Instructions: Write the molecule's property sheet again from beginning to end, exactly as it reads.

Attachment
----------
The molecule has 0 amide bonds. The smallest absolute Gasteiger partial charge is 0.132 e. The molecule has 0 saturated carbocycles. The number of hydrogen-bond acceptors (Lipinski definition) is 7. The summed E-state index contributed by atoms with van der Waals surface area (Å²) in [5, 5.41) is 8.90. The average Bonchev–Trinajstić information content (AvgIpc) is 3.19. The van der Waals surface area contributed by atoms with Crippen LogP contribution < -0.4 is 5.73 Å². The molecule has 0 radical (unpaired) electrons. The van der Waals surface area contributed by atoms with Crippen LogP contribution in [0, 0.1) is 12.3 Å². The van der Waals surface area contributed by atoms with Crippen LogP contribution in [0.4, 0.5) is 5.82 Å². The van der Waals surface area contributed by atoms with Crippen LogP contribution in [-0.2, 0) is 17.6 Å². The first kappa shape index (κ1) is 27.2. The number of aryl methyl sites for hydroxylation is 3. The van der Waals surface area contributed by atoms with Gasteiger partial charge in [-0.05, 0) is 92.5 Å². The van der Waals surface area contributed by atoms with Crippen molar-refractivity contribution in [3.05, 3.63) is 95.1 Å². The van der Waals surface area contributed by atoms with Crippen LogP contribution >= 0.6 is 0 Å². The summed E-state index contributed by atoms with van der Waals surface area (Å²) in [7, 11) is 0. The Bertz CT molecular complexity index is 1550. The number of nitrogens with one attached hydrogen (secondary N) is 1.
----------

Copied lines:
The molecule has 0 amide bonds. The smallest absolute Gasteiger partial charge is 0.132 e. The molecule has 0 saturated carbocycles. The number of hydrogen-bond acceptors (Lipinski definition) is 7. The summed E-state index contributed by atoms with van der Waals surface area (Å²) in [5, 5.41) is 8.90. The average Bonchev–Trinajstić information content (AvgIpc) is 3.19. The van der Waals surface area contributed by atoms with Crippen LogP contribution < -0.4 is 5.73 Å². The molecule has 0 radical (unpaired) electrons. The van der Waals surface area contributed by atoms with Crippen LogP contribution in [0, 0.1) is 12.3 Å². The van der Waals surface area contributed by atoms with Crippen LogP contribution in [0.4, 0.5) is 5.82 Å². The van der Waals surface area contributed by atoms with Crippen LogP contribution in [-0.2, 0) is 17.6 Å². The first kappa shape index (κ1) is 27.2. The number of aryl methyl sites for hydroxylation is 3. The van der Waals surface area contributed by atoms with Gasteiger partial charge in [-0.05, 0) is 92.5 Å². The van der Waals surface area contributed by atoms with Crippen molar-refractivity contribution in [3.05, 3.63) is 95.1 Å². The van der Waals surface area contributed by atoms with Crippen LogP contribution >= 0.6 is 0 Å². The summed E-state index contributed by atoms with van der Waals surface area (Å²) in [7, 11) is 0. The Bertz CT molecular complexity index is 1550. The number of nitrogens with one attached hydrogen (secondary N) is 1.